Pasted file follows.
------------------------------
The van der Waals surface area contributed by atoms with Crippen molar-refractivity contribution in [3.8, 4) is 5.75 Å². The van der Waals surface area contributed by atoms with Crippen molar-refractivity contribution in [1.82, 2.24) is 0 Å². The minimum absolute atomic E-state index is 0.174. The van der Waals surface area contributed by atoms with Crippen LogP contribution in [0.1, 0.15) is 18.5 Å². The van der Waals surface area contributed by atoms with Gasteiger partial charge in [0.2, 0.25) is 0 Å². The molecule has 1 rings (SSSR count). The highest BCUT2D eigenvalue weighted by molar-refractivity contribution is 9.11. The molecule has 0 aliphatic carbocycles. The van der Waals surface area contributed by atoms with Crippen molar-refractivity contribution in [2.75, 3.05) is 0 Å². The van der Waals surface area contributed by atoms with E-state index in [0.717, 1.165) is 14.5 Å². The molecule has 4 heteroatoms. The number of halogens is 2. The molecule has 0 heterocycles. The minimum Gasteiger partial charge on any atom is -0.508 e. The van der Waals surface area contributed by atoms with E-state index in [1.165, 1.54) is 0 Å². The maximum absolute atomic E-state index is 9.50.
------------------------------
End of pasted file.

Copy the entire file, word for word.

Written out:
The van der Waals surface area contributed by atoms with Crippen molar-refractivity contribution in [3.8, 4) is 5.75 Å². The van der Waals surface area contributed by atoms with Crippen molar-refractivity contribution in [1.82, 2.24) is 0 Å². The minimum absolute atomic E-state index is 0.174. The van der Waals surface area contributed by atoms with Crippen LogP contribution in [0.1, 0.15) is 18.5 Å². The van der Waals surface area contributed by atoms with Gasteiger partial charge in [0.2, 0.25) is 0 Å². The molecule has 1 rings (SSSR count). The highest BCUT2D eigenvalue weighted by molar-refractivity contribution is 9.11. The molecule has 0 aliphatic carbocycles. The van der Waals surface area contributed by atoms with Crippen molar-refractivity contribution in [2.75, 3.05) is 0 Å². The van der Waals surface area contributed by atoms with E-state index in [0.717, 1.165) is 14.5 Å². The molecule has 4 heteroatoms. The number of halogens is 2. The molecule has 0 heterocycles. The minimum Gasteiger partial charge on any atom is -0.508 e. The van der Waals surface area contributed by atoms with E-state index in [1.165, 1.54) is 0 Å². The maximum absolute atomic E-state index is 9.50.